On another note, I hope you all had a fantastic Thanksgiving (at least, those of you who celebrate the US Thanksgiving).  Ours was low-key, just MBH, myself, and my sister-in-law.  SIL, who knows of our love of buffalo meat, brought us a buffalo tenderloin to cook for our thanksgiving meal (we seldom do the whole turkey and dressing thing).  We cut it into individual serving sizes, put them in a marinade, and into a vacuum container to make sure the marinade got into every ounce.  On the traditional day of gluttony, we pulled the steaks out, put a nice searing rub on them, and tossed them into a scalding hot cast-iron skillet for a few minutes on each side.

That ended up being the absolute best bit of red meat I’ve ever had in my life!   Top it off with MBH’s crab stuffed portobellos, and fresh green beans roasted with bacon and pine nuts, and WOW, that was a fantastic meal.  Definitely something to be thankful for.

And that’s all I’ll bother you with this time around.  I have another topic I was going to talk about, but it’s a more serious discussion… back to the nuts and bolts of the writing world, and not necessarily something that fits with the tone of today’s post.  Besides, it gives me something to write about next time.

So that’s all for now.  Stay safe, and I’ll talk to you all later.  

 

Jul 132017
 

WW86AI tried to publish this one on time yesterday.  Really, I did!  But there was some sort of issue with my browser or the connectivity between this website and home.  I was able to hit other sites all right, but whenever I tried to get to this one, the browser repeatedly timed out.  But only when I tried it from my computer.  Other people were able to get to the site without any problem, and I was able to hit it from my phone.  But for whatever reason, any time I tried from my laptop, the freaking thing refused to connect.   :-?

Oh well, I’m in now… so on with the blog.  Below is the post I tried posting yesterday.  The only thing that has changed since then is that I just got back from my first Tai Chi class (more on that below.)

So read and comment.  I’ll talk to you later.

______________

Hope you had a wonderful 4th, at least those of you who celebrate it. Yes, I’ve been pretty lax lately about posting here on the blog, but the truth of the matter is that I haven’t had that much to post about.  Yes, I’m still writing, but I don’t think people want to read a running count on my production numbers every week.  That would be boring, even for me.   ;)

But this week, there are some interesting things afoot.  For starters, I have been invited to participate in a 48-hour indie film competition as one of six writers on the team.  I have a friend who is a local actor & they lost one of their writers at the last minute, so he contacted me to see if I was interested.  Of course, I had no idea that such a thing as an indie film competition even existed, so I was understandably hesitant.  Like I told him, I’ve no idea whatsoever how to approach script writing, know next to nothing about film making, and I would hate to be the reason his team did poorly.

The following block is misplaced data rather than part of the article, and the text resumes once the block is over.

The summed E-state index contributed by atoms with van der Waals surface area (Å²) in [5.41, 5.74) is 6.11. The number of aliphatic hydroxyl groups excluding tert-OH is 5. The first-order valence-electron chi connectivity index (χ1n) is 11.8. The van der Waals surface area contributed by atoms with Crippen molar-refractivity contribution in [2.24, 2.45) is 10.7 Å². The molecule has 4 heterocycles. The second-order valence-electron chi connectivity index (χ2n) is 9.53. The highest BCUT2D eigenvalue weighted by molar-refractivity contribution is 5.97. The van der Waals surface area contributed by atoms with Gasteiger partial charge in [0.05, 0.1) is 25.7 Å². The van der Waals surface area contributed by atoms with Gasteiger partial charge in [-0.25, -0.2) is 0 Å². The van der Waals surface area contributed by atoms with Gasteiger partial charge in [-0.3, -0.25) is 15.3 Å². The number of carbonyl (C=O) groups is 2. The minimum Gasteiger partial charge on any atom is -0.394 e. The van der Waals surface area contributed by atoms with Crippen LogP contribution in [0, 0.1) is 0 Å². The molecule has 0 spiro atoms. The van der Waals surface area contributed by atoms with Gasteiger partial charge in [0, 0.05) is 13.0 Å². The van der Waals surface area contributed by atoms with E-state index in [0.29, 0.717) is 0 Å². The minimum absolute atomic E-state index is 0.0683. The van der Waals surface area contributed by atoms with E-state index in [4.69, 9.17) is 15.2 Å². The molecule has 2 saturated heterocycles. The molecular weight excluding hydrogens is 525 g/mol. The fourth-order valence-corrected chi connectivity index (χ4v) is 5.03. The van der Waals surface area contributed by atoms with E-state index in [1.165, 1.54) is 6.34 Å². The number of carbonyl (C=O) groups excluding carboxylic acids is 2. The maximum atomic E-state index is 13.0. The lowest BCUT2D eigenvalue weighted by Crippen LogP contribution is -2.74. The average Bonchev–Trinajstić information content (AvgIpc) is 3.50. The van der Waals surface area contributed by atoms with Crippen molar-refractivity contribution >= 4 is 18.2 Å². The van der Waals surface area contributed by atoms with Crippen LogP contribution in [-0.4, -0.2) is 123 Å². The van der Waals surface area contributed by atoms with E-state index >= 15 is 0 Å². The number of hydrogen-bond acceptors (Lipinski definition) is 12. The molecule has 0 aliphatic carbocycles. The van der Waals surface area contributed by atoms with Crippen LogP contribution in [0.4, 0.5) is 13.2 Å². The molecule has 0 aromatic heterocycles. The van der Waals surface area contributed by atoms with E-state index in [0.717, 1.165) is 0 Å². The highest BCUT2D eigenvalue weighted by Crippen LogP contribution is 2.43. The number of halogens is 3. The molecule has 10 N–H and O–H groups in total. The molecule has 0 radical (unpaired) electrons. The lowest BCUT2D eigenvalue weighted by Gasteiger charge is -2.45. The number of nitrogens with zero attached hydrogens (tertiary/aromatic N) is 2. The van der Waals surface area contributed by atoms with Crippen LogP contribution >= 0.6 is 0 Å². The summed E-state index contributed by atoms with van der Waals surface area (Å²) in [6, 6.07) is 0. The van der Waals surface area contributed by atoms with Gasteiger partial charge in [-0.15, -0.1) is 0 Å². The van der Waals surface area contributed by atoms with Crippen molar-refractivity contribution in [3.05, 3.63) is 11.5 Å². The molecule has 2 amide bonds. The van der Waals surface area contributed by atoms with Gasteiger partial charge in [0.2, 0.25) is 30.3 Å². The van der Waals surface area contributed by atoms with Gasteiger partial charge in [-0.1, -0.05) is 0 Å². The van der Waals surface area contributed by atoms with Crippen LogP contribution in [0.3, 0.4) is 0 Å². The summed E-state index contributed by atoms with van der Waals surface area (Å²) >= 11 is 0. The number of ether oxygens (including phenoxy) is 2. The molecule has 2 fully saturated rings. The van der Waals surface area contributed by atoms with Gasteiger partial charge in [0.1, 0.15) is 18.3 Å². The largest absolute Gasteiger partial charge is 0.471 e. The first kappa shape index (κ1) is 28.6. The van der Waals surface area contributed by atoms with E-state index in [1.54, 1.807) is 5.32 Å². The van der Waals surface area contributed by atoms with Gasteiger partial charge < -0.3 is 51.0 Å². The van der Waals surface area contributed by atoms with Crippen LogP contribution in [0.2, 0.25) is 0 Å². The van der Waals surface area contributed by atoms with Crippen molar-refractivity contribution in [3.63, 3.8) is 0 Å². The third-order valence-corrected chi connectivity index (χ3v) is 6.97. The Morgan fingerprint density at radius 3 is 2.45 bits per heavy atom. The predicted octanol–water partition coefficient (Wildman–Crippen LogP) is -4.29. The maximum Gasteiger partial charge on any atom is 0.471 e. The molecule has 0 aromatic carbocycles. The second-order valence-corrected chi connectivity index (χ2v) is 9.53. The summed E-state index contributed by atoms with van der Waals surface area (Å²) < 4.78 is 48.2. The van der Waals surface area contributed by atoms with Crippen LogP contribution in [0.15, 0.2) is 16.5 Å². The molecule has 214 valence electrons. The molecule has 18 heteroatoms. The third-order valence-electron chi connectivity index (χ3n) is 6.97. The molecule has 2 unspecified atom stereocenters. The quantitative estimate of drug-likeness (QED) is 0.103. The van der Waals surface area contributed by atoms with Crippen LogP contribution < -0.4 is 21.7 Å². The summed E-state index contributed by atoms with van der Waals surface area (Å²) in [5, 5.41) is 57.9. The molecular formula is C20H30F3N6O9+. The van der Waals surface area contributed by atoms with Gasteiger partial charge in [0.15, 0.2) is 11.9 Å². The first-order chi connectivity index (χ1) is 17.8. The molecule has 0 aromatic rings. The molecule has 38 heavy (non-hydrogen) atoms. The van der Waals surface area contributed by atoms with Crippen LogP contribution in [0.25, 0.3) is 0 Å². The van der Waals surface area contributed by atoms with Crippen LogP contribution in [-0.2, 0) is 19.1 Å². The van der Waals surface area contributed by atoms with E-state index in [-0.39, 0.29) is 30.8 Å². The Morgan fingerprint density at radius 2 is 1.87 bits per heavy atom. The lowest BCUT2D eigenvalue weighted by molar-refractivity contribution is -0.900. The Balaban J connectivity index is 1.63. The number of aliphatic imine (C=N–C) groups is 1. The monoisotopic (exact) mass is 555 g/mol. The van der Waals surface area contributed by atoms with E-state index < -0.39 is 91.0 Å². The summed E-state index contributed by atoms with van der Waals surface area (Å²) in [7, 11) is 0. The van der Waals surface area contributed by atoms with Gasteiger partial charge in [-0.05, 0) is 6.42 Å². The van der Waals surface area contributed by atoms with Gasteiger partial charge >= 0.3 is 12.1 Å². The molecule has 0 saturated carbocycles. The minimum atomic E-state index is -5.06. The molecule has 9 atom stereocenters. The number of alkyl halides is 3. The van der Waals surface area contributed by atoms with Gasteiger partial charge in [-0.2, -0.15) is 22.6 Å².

He explained some of the rules though.  The competition works something like this… the team lead has to be physically present at the beginning of the competition.  This is where they will receive the (for lack of a better word) variables for our team.  What this means is that the team lead will travel from Tulsa to Oklahoma City and will draw a genre from a hat. They will also be given a character name, a prop, and a line of dialogue – all of which MUST be incorporated into the film. At that point, the competition begins, and we have 48 hours to turn in a finished short (roughly ten minute) film.

From our perspective, what happens is that as soon as the team lead receives the information, they will immediately call the team back in Tulsa. They will pass the information on to the writers (yep, this is where yours truly comes in).  There are six writers (and thankfully, the others will have more experience with this and I do), and we will be divided into three teams of two writers. The writing teams will be given a short amount of time to come up with a story concept and the rest of the team votes on which of the three concepts will make a better film.  At that point, all six writers will work together, writing through the night to come up with a script based on the concept and the mandatory variables. Once the script is done (or while it is being written, for all I know), the actual acting and filming begins.  From what I’ve heard and read, this will basically be a sleepless day or two that ultimately culminates in the production of a film that is turned in for the competition.

I figure it will be an exposure to a new kind of writing, as well as the ultimate exercise in writing under pressure.  I mean, I’ve had deadlines before, but basically writing a script in a few hours is going to take the cake.   Wish me luck.   8-)  I mean, I may have some input into a script for an indie film.

Hope I survive it.   :struggle:

Another little item is that I am going to be starting a Tai Chi class.  It’s a short-term class… basically a starter class, just ten weeks.  It will allow me to get a better feel for one style of martial art that I’ve never studied.  Up to now, my studies have included all kinds of “hard” styles, but I’ve never taken time to learn anything at all about the so-called “soft” style martial arts (other than some peripheral study from books and observations).  And since the next book in the Chucklers series will involve a couple of Tai Chi experts, some hands-on experience can only be a good thing.  Right?

In other news, we found out a few weeks ago that we had a leaky shower pan in the master bathroom.  This means we’re going to be going through a bit of a bathroom overhaul… new shower, new pan, and we decided while we were at it, we might as well go for the trifecta and do new flooring, as well.  And you can’t do all that without also painting.  So by the end of the month, we’ll basically have a new bathroom.  It’s actually going to be a fun project.  No, we’re not doing it ourselves.  But we’ve picked out new tile for the shower, and new flooring, and new paint… we’ll be painting it ourselves, but the construction involved in replacing the shower pan, putting in new shower tile, and flooring is well beyond my nearly non-existent handyman skills (or lack thereof).  So is it strange that I’m viewing this as a fun project?